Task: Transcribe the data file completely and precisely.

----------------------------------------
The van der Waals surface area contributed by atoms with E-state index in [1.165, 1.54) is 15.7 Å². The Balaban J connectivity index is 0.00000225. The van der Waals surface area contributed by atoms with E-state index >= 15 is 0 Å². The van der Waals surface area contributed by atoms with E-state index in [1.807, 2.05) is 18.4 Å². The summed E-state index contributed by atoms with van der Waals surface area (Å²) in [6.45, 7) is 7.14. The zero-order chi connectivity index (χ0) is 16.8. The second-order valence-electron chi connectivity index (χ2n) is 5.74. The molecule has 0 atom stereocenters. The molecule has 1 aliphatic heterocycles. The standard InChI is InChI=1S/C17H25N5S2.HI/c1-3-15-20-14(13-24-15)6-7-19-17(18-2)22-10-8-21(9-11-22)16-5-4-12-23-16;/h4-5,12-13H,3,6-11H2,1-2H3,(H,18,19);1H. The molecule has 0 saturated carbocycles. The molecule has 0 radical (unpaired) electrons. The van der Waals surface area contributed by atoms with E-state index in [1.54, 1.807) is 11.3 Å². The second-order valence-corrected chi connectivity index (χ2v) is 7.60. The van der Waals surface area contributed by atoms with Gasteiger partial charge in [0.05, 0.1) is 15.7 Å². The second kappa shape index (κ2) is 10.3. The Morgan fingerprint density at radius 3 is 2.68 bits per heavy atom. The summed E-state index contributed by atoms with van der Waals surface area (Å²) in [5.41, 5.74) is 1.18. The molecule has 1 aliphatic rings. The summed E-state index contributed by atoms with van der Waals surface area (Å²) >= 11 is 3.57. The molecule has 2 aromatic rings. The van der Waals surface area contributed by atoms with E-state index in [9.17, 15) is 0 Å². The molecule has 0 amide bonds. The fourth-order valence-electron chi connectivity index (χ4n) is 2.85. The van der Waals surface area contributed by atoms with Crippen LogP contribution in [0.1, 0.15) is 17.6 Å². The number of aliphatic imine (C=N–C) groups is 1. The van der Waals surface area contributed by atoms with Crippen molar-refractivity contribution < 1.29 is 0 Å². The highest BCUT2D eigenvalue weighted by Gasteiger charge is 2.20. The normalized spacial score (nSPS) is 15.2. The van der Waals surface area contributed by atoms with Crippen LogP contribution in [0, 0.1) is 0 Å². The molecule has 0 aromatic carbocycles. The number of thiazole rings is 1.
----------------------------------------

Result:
The van der Waals surface area contributed by atoms with E-state index in [1.165, 1.54) is 15.7 Å². The Balaban J connectivity index is 0.00000225. The van der Waals surface area contributed by atoms with E-state index >= 15 is 0 Å². The van der Waals surface area contributed by atoms with E-state index in [1.807, 2.05) is 18.4 Å². The summed E-state index contributed by atoms with van der Waals surface area (Å²) in [6.45, 7) is 7.14. The zero-order chi connectivity index (χ0) is 16.8. The second-order valence-electron chi connectivity index (χ2n) is 5.74. The molecule has 0 atom stereocenters. The molecule has 1 aliphatic heterocycles. The standard InChI is InChI=1S/C17H25N5S2.HI/c1-3-15-20-14(13-24-15)6-7-19-17(18-2)22-10-8-21(9-11-22)16-5-4-12-23-16;/h4-5,12-13H,3,6-11H2,1-2H3,(H,18,19);1H. The molecule has 0 saturated carbocycles. The molecule has 0 radical (unpaired) electrons. The van der Waals surface area contributed by atoms with E-state index in [1.54, 1.807) is 11.3 Å². The second-order valence-corrected chi connectivity index (χ2v) is 7.60. The van der Waals surface area contributed by atoms with Gasteiger partial charge in [0.05, 0.1) is 15.7 Å². The second kappa shape index (κ2) is 10.3. The Morgan fingerprint density at radius 3 is 2.68 bits per heavy atom. The summed E-state index contributed by atoms with van der Waals surface area (Å²) in [5.41, 5.74) is 1.18. The molecule has 1 aliphatic rings. The summed E-state index contributed by atoms with van der Waals surface area (Å²) >= 11 is 3.57. The molecule has 2 aromatic rings. The van der Waals surface area contributed by atoms with E-state index in [9.17, 15) is 0 Å². The molecule has 0 amide bonds. The fourth-order valence-electron chi connectivity index (χ4n) is 2.85. The van der Waals surface area contributed by atoms with Crippen LogP contribution in [0.1, 0.15) is 17.6 Å². The number of aliphatic imine (C=N–C) groups is 1. The van der Waals surface area contributed by atoms with Crippen molar-refractivity contribution < 1.29 is 0 Å². The highest BCUT2D eigenvalue weighted by Gasteiger charge is 2.20. The normalized spacial score (nSPS) is 15.2. The van der Waals surface area contributed by atoms with Crippen LogP contribution in [0, 0.1) is 0 Å². The molecule has 0 aromatic carbocycles. The number of thiazole rings is 1.